What they said musically might have been very clever, even impressive, but whatever it was remained on the stage. No one in the audience was invited to experience that musical conversation. The audience was the last thing that mattered it seemed.

Is it God or my imagination? –

While reading through my Bible, I see places – many places – where God speaks to people: Adam, Moses, Abraham, Samuel, David, Paul and many more. In some cases, he was downright chatty, and there were some fascinating conversations between men and God.And as I read, I think, “What’s so special about these guys, that God talked to them? Were they better than I am?” I just can’t see a fundamental difference between us. What sets them apart was that God in most cases called them to some exceptional task for him. They were not in some way intrinsically superior.So does God speak in a similar manner to us today? Can God speak to us today? More to the point, does God speak to me today? As I read and pray and think, I can find no reason, either biblical or logical, that God would speak then but not now.So I concluded that I might be missing out on something I considered important. And I did not like it.

As a result, I began paying closer attention as I read my Bible and as I prayed, listening for the voice of God speaking to me.

Read the rest via Is it God or my imagination? –


Now that’s a story I can relate to.

Day of Pentecost, First Half Year as a Christian and Quiting the Smoking

Yesterday I celebrated the Day of the Pentecost at Harmony Church which has  really become my home church. Rapidly building a reputation as that young new church “is where it is really happening” I found myself there yesterday committing quietly to stop the smoking and this time no more “bs”. Tomorrow I am celebrating my conversion exactly 6 months ago on 25 November 2009. Looking back it has been an amazing ride which is documented here on this blog. Strange how the importance of Christian celebrations changed in only one half year. Where Christmas used to be the highpoint of the year in terms of celebrations, Easter seems to be the real important date now together with the day of the Pentecost.  And what better way to celebrate these joyful events than with quitting the very thing that I feel is holding me back in my relationship with God and my family: smoking. I tried many times to no success. In fact I’d go so aggressive that my family would beg me almost to pick up the smoking again. But now, with the help of God and the Quitline I am sure it is going to work out.

I found a helpful article on “How to stop smoking the Christian Way which basically outlined the following steps:

  1. Understand why you need to quit: your life and health are precious to your Creator (Psalms 36:9, Acts 14:16–17, John 3:16). You are responsible for treating yourself and others well (2 Corinthians 7:1, Matthew 22:39, Matthew 7:12) and you can’t do that while filling your lungs and those of others with smoke.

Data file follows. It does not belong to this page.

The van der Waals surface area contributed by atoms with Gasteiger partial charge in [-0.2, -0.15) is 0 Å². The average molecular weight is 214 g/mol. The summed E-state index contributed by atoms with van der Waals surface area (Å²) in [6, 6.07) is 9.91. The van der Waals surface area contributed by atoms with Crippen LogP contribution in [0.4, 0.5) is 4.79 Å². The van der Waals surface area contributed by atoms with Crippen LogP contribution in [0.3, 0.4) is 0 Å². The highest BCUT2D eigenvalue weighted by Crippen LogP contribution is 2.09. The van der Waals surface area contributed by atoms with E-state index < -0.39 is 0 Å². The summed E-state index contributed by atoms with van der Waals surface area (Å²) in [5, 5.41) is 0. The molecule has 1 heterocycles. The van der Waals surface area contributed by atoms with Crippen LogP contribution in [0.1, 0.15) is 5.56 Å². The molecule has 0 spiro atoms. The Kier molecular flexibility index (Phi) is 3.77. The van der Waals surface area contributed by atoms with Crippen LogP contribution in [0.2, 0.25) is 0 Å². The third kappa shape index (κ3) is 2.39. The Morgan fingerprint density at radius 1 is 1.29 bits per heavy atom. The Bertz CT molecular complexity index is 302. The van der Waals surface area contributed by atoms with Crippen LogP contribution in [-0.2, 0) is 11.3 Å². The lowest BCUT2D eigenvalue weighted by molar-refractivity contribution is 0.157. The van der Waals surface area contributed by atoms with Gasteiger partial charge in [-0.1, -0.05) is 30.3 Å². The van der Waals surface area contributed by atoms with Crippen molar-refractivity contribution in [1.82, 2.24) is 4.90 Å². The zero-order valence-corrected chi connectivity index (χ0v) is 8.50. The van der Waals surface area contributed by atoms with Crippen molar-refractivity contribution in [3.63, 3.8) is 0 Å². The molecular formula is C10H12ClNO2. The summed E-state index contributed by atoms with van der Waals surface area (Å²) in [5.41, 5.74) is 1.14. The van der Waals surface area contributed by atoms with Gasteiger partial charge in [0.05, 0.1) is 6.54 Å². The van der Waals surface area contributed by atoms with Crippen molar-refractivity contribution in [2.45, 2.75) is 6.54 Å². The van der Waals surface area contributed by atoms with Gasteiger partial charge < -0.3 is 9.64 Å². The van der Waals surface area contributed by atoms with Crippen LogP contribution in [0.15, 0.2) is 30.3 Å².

2. Step 2 Set a date, write it down and make sure it remains visible for a week or more before you quit, (Proverbs 21:5, Ephesians 5:15–17). Make sure there are no cigarettes available when that day arrives (1 Corinthians 10:13) and go out of your way to avoid cigarettes and smokers from that day forward (Proverbs 13:20).
  3. Step 3 Realize that you may not succeed in quitting on the first try. If you have a setback, don’t beat yourself up (2 Corinthians 2:7–8, Romans 2:4). Simply accept the fact that you’re not perfect (Mark 14:38), recommit and move forward.
  4. Step 4 When you finally do succeed, you can trust that the joy you feel is mirrored by the joy of your Creator (Matthew 18:12–14). You couldn’t have done it without him, and he’s delighted that you cared enough to fight that battle for him!
  • Never underestimate the power of prayer! During every step in the process, prayer can make the way easier and the goal clearer (Hebrews 4:16, Psalms 55:22).
  • Be prepared for withdrawal symptoms including nausea, irritability, insomnia and a strong craving for cigarettes. Check with your doctor for possible prescriptions to help ease some of these symptoms and help you to make it through this difficult period.

So, last night I prayed, this morning again and picked up the phone and called the Quitline. The first talk went well and a prescription is on the way to the pharmacy and after writing this post it will be about ready to be picked up as opposed to the normal five days to process it: so here we go the first little miracle already happened. Now it is up to me to follow through.

Your support and prayers are welcomed and to support others as well as being supported I will open a new category SMOKE STOP.

To close off Psalm 23, more for me than for the reader probably:

Psalm 23

A psalm of David.

1 The LORD is my shepherd, I shall not be in want.

2 He makes me lie down in green pastures,
he leads me beside quiet waters,

3 he restores my soul.
He guides me in paths of righteousness
for his name’s sake.

4 Even though I walk
through the valley of the shadow of death,
I will fear no evil,
for you are with me;
your rod and your staff,
they comfort me.

5 You prepare a table before me
in the presence of my enemies.
You anoint my head with oil;
my cup overflows.

6 Surely goodness and love will follow me
all the days of my life,
and I will dwell in the house of the LORD